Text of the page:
By the time of her death, she has been holding out in this fashion for more than twenty years and she is an old woman. It is at this point that Turin, heir of Dor-lomin, arrives and precipitates a fight in Brodda's hall between the Easterlings and the thralls of Dor-lomin. In this battle, Aerin's husband Brodda is killed by Turin, but some of the people Aerin was trying to protect also die, in defense of Turin. In other circumstances, this fight in the hall could nevertheless be a strike for freedom--the freedom of Dor-lomin as well as Aerin's personal freedom. However, the thralls of Dor-lomin are too weak for a general uprising and the general conditions are too harsh even for the successful flight of Aerin's people into unoccupied territory. Aerin, who seemed meek and generally cowed in her demeanour when she was first introduced, has harsh words with Turin at this point. He suggests she is a coward; she accuses him of immaturity and rashness. The stronger, that is the men, among the thralls flee to the hills with Turin, leaving the rest behind to face the wrath of the other Easterlings.
It is at this point that Turin and his companions turn around and see a red light in the distance.
'They have fired the hall,' said Turin. 'To what purpose is that?'
'They? No, lord: she, I guess,' said one, Asgon by name. 'Many a man of arms misreads patience and quiet. She did much good among us at much cost. Her heart was not faint, and patience will break at the last.'
The reader is left to assume that Aerin died burnt in the hall that she set alight by her own hand, in a final act of despair.
This is clearly not exactly the same situation as outlined by Eowyn, who apparently envisages the enemy burning down the ancestral house with its last female defender, sword in hand, in a final attack. Aerin's hall is not even an ancestral one, but a symbol of Easterling oppression, built by her husband. In fact, in the biography that I wrote for Aerin for the Silmarillion Writers Guild, I compared Aerin's death to Denethor's rather than to Eowyn's words or choices.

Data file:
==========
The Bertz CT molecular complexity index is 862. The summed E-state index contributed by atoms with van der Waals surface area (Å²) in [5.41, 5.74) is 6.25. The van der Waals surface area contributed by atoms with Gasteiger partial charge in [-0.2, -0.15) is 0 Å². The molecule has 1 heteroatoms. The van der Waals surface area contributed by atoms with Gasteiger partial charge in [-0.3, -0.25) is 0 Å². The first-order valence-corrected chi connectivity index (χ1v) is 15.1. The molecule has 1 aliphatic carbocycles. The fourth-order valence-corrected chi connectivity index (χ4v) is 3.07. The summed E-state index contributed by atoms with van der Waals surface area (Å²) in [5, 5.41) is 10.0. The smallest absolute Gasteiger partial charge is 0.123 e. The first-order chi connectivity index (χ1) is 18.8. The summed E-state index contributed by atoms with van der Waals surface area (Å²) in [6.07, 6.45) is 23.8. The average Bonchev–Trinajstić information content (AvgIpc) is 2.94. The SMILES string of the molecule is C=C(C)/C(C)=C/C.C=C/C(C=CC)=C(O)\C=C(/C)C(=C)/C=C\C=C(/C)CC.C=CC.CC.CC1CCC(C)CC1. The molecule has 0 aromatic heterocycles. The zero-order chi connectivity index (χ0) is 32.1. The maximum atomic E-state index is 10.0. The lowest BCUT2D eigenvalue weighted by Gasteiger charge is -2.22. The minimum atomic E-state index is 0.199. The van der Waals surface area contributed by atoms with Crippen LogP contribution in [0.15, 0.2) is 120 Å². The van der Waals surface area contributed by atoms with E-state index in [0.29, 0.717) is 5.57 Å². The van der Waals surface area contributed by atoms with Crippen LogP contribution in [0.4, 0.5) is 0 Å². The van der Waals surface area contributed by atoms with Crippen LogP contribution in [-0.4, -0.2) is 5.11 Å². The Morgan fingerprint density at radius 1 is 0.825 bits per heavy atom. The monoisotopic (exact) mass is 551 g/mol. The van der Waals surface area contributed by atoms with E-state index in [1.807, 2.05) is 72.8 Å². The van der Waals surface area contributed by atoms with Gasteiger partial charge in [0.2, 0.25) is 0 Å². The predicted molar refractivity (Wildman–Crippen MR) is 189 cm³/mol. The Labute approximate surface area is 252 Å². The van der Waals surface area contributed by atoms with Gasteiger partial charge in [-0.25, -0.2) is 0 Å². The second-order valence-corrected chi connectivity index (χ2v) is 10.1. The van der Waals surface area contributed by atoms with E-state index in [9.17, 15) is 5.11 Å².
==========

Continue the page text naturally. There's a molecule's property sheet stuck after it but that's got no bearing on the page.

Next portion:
Moreover, although Aerin's story is chronologically much earlier in its setting than the War of The Ring, Aerin's story was still developing while Tolkien wrote the Lord of the Rings, and I think he may have not introduced this version of her death until later. So while, within the logic of the Legendarium, Eowyn could have known about Aerin's fate--the Rohirrim can be regarded as remote descendants of the people of Dor-lomin, but then so are the Dunedain, so in fact both Eowyn and Aragorn could have been familiar with the story--I'm by no means claiming that it was actually in the back of Tolkien's mind as he was writing Eowyn's words. Thematically, we seem rather to be seeing the use of related motifs ultimately derived from Scandinavian sagas and Germanic legend.
Nevertheless, I think it is worth bearing in mind that Tolkien, the author who wrote about Eowyn's despair and Denethor's, also wrote Aerin's story. He continued developing Aerin's story into the final version we see in the Unfinished Tales and the Children of Hurin and, leaving the final words to Asgon as he does, he writes it in such a way that suggests we are invited to sympathize with her, not condemn her choices.
I think this constitutes a warning to the reader, if one is needed, not to leap too quickly to conclusions about Eowyn's despair--or even Denethor's and condemn them out of hand. Despite Aragorn's arguments--and Gandalf's--it seems to me that Tolkien has more sympathy with their position than is sometimes acknowledged.